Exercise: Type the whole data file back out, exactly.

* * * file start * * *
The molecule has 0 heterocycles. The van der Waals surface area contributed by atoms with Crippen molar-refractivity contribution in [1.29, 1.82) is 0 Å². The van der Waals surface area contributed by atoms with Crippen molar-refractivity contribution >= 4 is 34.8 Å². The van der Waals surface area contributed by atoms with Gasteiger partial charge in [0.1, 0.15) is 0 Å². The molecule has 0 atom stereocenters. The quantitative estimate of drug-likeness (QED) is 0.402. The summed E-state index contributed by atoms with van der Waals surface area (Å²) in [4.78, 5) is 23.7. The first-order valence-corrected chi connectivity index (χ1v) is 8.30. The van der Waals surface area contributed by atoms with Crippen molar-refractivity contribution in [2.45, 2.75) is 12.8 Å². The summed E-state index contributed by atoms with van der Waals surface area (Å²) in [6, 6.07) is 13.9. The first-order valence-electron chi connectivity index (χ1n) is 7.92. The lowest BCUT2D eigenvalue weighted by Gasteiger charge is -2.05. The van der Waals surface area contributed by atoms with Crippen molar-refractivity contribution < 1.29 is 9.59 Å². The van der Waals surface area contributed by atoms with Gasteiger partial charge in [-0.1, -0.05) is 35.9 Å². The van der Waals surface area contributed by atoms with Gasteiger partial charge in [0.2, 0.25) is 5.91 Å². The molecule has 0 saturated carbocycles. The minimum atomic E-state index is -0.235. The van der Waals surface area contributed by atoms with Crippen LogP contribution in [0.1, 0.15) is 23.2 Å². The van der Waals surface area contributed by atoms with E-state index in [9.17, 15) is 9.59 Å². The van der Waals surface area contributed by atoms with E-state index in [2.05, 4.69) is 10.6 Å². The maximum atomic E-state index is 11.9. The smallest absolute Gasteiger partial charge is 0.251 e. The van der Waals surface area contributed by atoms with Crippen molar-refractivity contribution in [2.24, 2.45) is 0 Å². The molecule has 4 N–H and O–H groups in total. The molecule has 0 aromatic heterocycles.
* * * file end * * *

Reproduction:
The molecule has 0 heterocycles. The van der Waals surface area contributed by atoms with Crippen molar-refractivity contribution in [1.29, 1.82) is 0 Å². The van der Waals surface area contributed by atoms with Crippen molar-refractivity contribution >= 4 is 34.8 Å². The van der Waals surface area contributed by atoms with Gasteiger partial charge in [0.1, 0.15) is 0 Å². The molecule has 0 atom stereocenters. The quantitative estimate of drug-likeness (QED) is 0.402. The summed E-state index contributed by atoms with van der Waals surface area (Å²) in [4.78, 5) is 23.7. The first-order valence-corrected chi connectivity index (χ1v) is 8.30. The van der Waals surface area contributed by atoms with Crippen molar-refractivity contribution in [2.45, 2.75) is 12.8 Å². The summed E-state index contributed by atoms with van der Waals surface area (Å²) in [6, 6.07) is 13.9. The first-order valence-electron chi connectivity index (χ1n) is 7.92. The lowest BCUT2D eigenvalue weighted by Gasteiger charge is -2.05. The van der Waals surface area contributed by atoms with Crippen molar-refractivity contribution < 1.29 is 9.59 Å². The van der Waals surface area contributed by atoms with Gasteiger partial charge in [-0.1, -0.05) is 35.9 Å². The van der Waals surface area contributed by atoms with Gasteiger partial charge in [0.2, 0.25) is 5.91 Å². The molecule has 0 saturated carbocycles. The minimum atomic E-state index is -0.235. The van der Waals surface area contributed by atoms with Crippen LogP contribution in [0.1, 0.15) is 23.2 Å². The van der Waals surface area contributed by atoms with E-state index in [9.17, 15) is 9.59 Å². The van der Waals surface area contributed by atoms with E-state index in [2.05, 4.69) is 10.6 Å². The maximum atomic E-state index is 11.9. The smallest absolute Gasteiger partial charge is 0.251 e. The van der Waals surface area contributed by atoms with Crippen molar-refractivity contribution in [2.24, 2.45) is 0 Å². The molecule has 4 N–H and O–H groups in total. The molecule has 0 aromatic heterocycles.